When I turned 50 two years ago, I decided that I wanted to learn to play the guitar. I’ve been a carpenter all my life (still am) but the approach that I have been taking is to teach my hands and fingers the ‘mechanics’ of it instead of just learning songs. The best place that I have found for learning the ‘hows and whys’ is Guitar Principles by Jamie Andreas. I did buy 2 of her books, Principles for Correct Practice and the one on Chords and Rhythm. Her website has a wealth of free advice and essays and you can sign up for a free e-newsletter as well as there is a forum that is free.

    In the last 2 years, I have collected tons of videos and lessons from online that do help, but by understanding the actual mechanics that are involved with the very complex things that you are asking your fingers and arms to do, her site and insight really helps.

    Another site that has been really fun is Mike Herberts Mike has a very relaxed and easy to follow way of showing how to play songs and you can sign up for free email video lessons.

    I also do keep a shortcut on my desktop to Justin’s site to catch his videos now and again.

  5. Effects Bay says:

    I definitely have mixed thoughts on this. I’ve been around the block a few times with instructors, online stuff, DVDs, etc. I’ve also seen many, many people trying to improve their guitar skillz and searching for the ‘magic’ system or ‘perfect’ instructor.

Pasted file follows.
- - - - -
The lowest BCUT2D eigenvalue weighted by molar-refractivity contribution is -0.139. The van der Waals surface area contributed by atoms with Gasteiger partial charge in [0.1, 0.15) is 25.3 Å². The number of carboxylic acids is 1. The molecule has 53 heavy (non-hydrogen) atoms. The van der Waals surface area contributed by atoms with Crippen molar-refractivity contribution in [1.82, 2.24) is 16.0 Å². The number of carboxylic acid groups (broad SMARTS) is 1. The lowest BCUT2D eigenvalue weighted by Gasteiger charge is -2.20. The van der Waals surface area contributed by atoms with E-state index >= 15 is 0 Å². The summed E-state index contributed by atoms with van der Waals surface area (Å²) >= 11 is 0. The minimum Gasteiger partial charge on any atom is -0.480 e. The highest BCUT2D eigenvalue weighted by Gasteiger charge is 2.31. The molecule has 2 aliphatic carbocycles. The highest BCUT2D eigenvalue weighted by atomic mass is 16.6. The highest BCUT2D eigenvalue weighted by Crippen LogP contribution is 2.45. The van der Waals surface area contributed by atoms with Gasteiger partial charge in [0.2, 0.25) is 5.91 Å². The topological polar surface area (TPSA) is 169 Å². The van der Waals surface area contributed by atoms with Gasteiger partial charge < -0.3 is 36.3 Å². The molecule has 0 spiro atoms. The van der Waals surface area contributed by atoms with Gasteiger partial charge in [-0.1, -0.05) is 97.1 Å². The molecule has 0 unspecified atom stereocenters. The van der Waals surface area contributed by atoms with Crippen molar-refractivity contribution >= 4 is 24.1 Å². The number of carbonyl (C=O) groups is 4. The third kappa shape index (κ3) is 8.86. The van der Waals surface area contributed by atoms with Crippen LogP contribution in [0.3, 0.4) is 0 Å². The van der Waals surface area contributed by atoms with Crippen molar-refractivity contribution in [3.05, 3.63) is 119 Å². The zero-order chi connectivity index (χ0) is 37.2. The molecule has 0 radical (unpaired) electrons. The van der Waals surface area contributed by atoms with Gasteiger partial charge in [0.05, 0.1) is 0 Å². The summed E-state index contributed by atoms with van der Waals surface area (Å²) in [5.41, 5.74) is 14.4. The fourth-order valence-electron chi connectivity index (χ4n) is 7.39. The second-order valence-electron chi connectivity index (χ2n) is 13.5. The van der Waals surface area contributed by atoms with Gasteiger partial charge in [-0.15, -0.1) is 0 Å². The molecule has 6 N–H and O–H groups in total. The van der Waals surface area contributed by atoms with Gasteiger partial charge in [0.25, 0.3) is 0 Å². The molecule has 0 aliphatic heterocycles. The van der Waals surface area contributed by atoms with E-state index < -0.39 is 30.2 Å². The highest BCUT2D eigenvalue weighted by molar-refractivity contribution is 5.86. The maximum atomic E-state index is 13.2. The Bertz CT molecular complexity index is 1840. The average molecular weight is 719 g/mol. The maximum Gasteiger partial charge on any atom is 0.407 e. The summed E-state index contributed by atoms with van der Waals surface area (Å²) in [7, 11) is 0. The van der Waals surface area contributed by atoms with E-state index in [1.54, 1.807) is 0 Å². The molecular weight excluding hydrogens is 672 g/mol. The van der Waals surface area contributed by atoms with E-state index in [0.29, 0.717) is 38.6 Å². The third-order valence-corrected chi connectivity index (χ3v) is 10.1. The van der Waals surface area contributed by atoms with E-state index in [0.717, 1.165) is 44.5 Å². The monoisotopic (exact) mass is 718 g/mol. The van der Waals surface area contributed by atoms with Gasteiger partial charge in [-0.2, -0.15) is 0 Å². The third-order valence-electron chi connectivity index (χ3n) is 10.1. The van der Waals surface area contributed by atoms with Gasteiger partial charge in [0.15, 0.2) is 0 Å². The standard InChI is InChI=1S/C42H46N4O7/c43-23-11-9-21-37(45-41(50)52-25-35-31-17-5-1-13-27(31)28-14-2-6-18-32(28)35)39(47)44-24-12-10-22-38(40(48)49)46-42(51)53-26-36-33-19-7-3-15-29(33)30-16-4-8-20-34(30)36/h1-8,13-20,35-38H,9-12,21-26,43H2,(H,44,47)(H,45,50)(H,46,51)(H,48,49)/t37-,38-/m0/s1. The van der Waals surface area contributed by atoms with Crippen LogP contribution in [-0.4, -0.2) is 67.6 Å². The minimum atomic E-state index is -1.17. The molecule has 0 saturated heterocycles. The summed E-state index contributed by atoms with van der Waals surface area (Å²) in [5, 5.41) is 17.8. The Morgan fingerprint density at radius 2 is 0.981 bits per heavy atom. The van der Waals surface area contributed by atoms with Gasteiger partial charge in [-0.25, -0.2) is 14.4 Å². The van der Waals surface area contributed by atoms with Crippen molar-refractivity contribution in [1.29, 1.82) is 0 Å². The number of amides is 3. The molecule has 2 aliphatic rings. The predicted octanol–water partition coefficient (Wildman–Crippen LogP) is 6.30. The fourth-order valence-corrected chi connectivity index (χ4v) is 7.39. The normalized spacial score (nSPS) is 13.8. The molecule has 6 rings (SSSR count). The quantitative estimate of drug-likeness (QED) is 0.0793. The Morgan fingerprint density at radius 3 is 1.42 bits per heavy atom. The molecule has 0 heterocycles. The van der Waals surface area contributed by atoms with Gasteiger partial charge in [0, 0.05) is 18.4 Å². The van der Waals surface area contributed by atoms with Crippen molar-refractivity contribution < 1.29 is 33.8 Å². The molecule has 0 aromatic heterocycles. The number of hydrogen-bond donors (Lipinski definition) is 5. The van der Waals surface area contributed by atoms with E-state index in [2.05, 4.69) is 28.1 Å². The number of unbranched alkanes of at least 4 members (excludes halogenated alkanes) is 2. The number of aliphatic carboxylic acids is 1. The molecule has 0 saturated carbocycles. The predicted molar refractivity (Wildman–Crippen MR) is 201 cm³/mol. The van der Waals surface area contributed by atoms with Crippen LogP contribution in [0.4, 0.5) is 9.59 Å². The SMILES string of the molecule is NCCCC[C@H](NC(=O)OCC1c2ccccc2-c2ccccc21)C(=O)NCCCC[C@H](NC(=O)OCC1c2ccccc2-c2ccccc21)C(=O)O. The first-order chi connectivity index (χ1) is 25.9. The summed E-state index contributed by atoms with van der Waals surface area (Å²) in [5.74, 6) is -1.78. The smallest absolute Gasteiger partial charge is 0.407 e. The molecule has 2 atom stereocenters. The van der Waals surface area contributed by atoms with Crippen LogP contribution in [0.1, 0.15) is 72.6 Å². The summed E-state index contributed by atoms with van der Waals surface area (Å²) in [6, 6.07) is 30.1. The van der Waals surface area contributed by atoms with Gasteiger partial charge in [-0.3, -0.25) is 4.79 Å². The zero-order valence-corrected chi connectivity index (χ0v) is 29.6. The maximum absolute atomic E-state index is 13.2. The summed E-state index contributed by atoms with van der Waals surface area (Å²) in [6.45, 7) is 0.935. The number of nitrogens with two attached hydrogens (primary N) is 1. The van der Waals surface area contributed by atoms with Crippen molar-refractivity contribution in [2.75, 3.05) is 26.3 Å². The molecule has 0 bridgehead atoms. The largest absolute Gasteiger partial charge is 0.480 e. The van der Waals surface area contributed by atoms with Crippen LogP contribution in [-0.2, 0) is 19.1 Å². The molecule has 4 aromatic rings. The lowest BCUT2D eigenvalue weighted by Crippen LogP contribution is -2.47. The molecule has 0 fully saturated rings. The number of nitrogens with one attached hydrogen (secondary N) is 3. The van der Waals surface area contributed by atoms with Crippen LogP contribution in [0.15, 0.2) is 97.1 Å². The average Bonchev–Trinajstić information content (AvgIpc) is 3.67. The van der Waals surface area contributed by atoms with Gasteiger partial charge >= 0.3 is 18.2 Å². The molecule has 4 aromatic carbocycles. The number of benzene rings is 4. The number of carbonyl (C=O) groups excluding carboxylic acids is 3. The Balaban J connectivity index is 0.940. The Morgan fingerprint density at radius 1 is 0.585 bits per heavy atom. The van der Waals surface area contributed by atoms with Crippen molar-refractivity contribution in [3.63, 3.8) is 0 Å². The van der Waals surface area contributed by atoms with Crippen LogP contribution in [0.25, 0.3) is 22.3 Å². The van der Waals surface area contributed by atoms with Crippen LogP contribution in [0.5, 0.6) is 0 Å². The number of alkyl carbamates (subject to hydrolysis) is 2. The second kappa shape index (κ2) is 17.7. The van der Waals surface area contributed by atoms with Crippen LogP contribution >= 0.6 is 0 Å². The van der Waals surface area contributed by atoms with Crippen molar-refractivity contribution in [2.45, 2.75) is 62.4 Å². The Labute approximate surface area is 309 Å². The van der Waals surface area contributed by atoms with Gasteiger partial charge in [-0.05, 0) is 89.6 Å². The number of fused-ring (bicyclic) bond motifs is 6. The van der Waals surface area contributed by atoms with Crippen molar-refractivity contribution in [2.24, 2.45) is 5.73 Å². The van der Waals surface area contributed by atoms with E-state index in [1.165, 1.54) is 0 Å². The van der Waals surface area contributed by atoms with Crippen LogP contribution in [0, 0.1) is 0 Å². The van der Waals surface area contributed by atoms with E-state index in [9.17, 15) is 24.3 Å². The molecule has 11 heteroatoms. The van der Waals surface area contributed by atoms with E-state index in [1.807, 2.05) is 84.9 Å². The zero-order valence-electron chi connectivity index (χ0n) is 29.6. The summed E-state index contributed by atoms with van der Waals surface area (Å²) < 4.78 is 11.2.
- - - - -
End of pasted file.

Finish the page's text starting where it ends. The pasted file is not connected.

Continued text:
I think the solution is quite simple, and may need to *duck* after stating it. But to me, it’s about understanding why you want to play guitar, what you want to do with guitar (style) and most important, listen and play A TON of guitar.

    I’m never more than 10′ from a guitar at all times. I work and have a guitar on a stand behind me. I take little ‘rock’ breaks and play my electric unplugged, could be finger exercises or playing licks.

    I think theory and learning new licks are important, and instructors are great for this, but they’re all useless if you don’t adopt the technique and take it the next level.. and make it your own and natural. You can learn a ton off of other musicians. Like I lick you hear on disc.. figure it out, practice it, change it and it’s in your tool box of guitar licks forever.

    I think playing guitar on a regular and consistent basis will take your level higher over anything.
    .-= Effects Bay´s last blog ..Raven RG200 Amp Review =-.

  6. Johnny Wilde says:

    There’s such an incredible wealth of information out there, much of it rehashed, repackaged, remarketed, etc. The key I believe is the individual’s dedication to practice, practice, practice. Learning to practice efficiently with a purpose is very important. Realizing there is no end to the study is another..the more you learn, the more you realize you don’t know. The one on one instructor is probably the best, at least for the first year or two.

  7. Emon says: